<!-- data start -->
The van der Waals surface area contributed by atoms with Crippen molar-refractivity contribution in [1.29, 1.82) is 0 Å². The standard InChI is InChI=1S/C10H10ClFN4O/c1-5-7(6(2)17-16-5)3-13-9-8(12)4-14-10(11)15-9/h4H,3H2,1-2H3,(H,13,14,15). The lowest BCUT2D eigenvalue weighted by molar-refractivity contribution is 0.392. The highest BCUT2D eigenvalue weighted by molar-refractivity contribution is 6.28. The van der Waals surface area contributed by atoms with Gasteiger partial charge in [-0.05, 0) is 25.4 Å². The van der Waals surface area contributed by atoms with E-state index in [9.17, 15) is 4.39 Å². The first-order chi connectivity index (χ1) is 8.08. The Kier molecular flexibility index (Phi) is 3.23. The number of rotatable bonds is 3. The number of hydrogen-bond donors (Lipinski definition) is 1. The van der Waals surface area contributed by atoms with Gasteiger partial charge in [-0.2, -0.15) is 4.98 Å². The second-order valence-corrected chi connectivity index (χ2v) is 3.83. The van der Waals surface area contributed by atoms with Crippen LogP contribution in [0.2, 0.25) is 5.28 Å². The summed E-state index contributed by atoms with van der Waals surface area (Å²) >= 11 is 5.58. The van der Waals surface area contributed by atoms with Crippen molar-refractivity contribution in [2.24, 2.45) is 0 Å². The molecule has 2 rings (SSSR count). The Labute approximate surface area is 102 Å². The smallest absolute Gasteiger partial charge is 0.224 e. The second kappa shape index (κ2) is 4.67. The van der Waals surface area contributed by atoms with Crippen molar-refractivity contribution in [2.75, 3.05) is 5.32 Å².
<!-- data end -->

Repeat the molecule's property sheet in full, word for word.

The van der Waals surface area contributed by atoms with Crippen molar-refractivity contribution in [1.29, 1.82) is 0 Å². The standard InChI is InChI=1S/C10H10ClFN4O/c1-5-7(6(2)17-16-5)3-13-9-8(12)4-14-10(11)15-9/h4H,3H2,1-2H3,(H,13,14,15). The lowest BCUT2D eigenvalue weighted by molar-refractivity contribution is 0.392. The highest BCUT2D eigenvalue weighted by molar-refractivity contribution is 6.28. The van der Waals surface area contributed by atoms with Gasteiger partial charge in [-0.05, 0) is 25.4 Å². The van der Waals surface area contributed by atoms with E-state index in [9.17, 15) is 4.39 Å². The first-order chi connectivity index (χ1) is 8.08. The Kier molecular flexibility index (Phi) is 3.23. The number of rotatable bonds is 3. The number of hydrogen-bond donors (Lipinski definition) is 1. The van der Waals surface area contributed by atoms with Gasteiger partial charge in [-0.2, -0.15) is 4.98 Å². The second-order valence-corrected chi connectivity index (χ2v) is 3.83. The van der Waals surface area contributed by atoms with Crippen LogP contribution in [0.2, 0.25) is 5.28 Å². The summed E-state index contributed by atoms with van der Waals surface area (Å²) >= 11 is 5.58. The van der Waals surface area contributed by atoms with Crippen molar-refractivity contribution in [2.24, 2.45) is 0 Å². The molecule has 2 rings (SSSR count). The Labute approximate surface area is 102 Å². The smallest absolute Gasteiger partial charge is 0.224 e. The second kappa shape index (κ2) is 4.67. The van der Waals surface area contributed by atoms with Crippen molar-refractivity contribution in [2.75, 3.05) is 5.32 Å².